It’s dwarfed by the towering RenCen hovering over it, but Mariners’ Church of Detroit on East Jefferson is a giant in its own right.
What other church can boast of escaping demolition, being moved 900 feet, and appearing in Life magazine? It also provided refuge for slaves on their way to freedom in Canada, won a landmark case against the Episcopal Diocese of Michigan, and gained fame in a hit 1976 song.
Since opening its doors in 1849, the limestone structure, which was founded to minister to Great Lakes sailors, has charted its own independent course.
In 1842, Julia Ann Anderson’s will stipulated that the site of her mansion, at Woodward and Woodbridge, be left for the construction of a mariners’ church. She further demanded that it have “free” pews. It was common practice at the time to charge parishioners for seating, and the nearly destitute sailors were relegated to the rear of churches.
Although its congregation is more diverse today, Mariners’ Church still conducts an annual Blessing of the Fleet in March and holds a Great Lakes Memorial Service each November to honor those who died on the Great Lakes, as well as those who perished in the armed forces. This year, it will be held at 11 a.m. on Nov. 7.
Though it follows the traditional Anglican liturgy, the church is an independent denomination, as cited in its charter. In the 1980s, when the Episcopal Church claimed that Mariners’ was under its domain, Mariners’ fought — and won — the suit, which was settled in the ’90s.
Mariners’ is no ordinary church — and neither is its rector, the Rev. Richard W. Ingalls Jr. The affable 62-year-old, who’s been rector since 2006 and a member of the congregation since 1965, practiced law for nearly 25 years. Before that, he was a Russian linguist in the U.S. Army Security Agency.
It was his father, the Rev. Richard W. Ingalls Sr., who tolled the church’s bell 29 times 35 years ago on the morning of Nov. 11, 1975, for each man lost on the freighter S.S. Edmund Fitzgerald, which sank in Lake Superior during a storm the previous night. The practice continued until 2006, which was also when Ingalls Sr., who was later made a bishop, died.
The sinking is still remembered as part of the broader Great Lakes Memorial Service. In 1976, Canadian troubadour Gordon Lightfoot released the ballad The Wreck of the Edmund Fitzgerald, whose lyrics include: In a musty old hall in Detroit they prayed/In the Maritime Sailors’ Cathedral/The church bell chimed ’til it rang 29 times/For each man on the Edmund Fitzgerald.
At the memorial service on Nov. 7, the 35th anniversary of the Fitzgerald tragedy will be acknowledged with a performance of Lightfoot’s song, along with a special prayer for the men who perished.
On the 10th anniversary of the sinking, Lightfoot himself attended the memorial at Mariners’ Church, an event Ingalls remembers well.
“He didn’t want [the occasion] to be about him, so we took him up a back stairway,” Ingalls says. “We put him in a front pew with his back to the congregation, so they didn’t know who he was.
“We always had a choir member perform the ballad, but when it came time for it, Lightfoot slipped out of his pew, sat on a stool, picked up his acoustic guitar, and played. First, there was a gasp, but after that, you could hear a pin drop.”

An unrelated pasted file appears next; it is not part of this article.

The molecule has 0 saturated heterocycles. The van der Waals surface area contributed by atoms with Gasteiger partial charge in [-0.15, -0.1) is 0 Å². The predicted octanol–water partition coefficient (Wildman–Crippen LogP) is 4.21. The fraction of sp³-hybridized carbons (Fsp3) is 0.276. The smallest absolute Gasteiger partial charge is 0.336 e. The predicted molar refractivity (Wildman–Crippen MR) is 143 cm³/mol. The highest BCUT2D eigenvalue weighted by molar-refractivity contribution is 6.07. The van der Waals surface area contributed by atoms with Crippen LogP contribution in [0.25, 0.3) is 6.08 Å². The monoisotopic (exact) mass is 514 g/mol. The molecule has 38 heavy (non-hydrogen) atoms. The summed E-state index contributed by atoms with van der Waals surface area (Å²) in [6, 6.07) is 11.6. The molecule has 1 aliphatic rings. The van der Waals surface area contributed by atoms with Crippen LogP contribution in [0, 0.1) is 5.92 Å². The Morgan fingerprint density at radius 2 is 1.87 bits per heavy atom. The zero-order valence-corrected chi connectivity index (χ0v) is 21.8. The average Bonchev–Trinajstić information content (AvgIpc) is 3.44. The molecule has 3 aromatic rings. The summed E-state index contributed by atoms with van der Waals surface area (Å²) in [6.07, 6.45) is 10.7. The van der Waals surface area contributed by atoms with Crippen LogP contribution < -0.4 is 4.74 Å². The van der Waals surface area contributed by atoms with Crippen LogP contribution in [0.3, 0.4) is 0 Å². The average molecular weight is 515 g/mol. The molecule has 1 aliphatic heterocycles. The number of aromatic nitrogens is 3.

On that occasion, Ingalls says that Lightfoot turned to the congregation and announced he would henceforth change the lyrics.
Recalls Ingalls: “He said, ‘I made a mistake referring to this as a musty old hall, but I had never been here before. There’s nothing musty about this place. It’s beautiful. From now on in concert, I’m going to sing rustic old hall instead.’”
Ingalls says Lightfoot has visited the church twice since then and has remained in touch with the rector.
“When my dad died, he called me at home. He had just lost his father, and we had a nice chat,” Ingalls says. “He’s just a very thoughtful guy.”
Twenty years before the Fitzgerald sinking, Mariners’ Church itself was in danger. To accommodate the new Detroit Civic Center, aging buildings in the old wharf district were targeted for razing. However, one of the church’s trustees, George W. Stark, was a popular writer at The Detroit News and used his column as a platform to save the edifice, even suggesting the church be moved.
“He appealed to people to send in their $5 or $10, and it took off like wildfire,” Ingalls says. “There were thousands of individuals, corporations, and politicians who got behind it.”
The church was moved, ever so glacially, 900 feet east to its present location near the entrance of the Detroit-Windsor Tunnel. During the excavation, a bricked-up tunnel was discovered in the basement.
“Runaway slaves would go through that tunnel and, under the cover of night, were picked up by rowboats, which took them to Canada — and to safety,” Ingalls says.
At the time, the move of the 6-million-pound church was chronicled by Life magazine in its April 25, 1955, issue. Stark’s fundraising appeal was so successful that there was money remaining for stained-glass windows and a new bell tower.
While Ingalls takes his visitor through a tour of the church and its adjoining offices, a nautical theme clearly emerges. There are ships’ bells, anchors, and a large collection of marine paintings by Detroit painter Robert Hopkin (1832-1909).
But most striking is a jewel-toned rose window in the shape of a sailor’s compass, a symbol, perhaps, that guides Mariners’ Church through stormy and calm seas alike.
Photographs courtesy of Mariners’ Church of Detroit Archives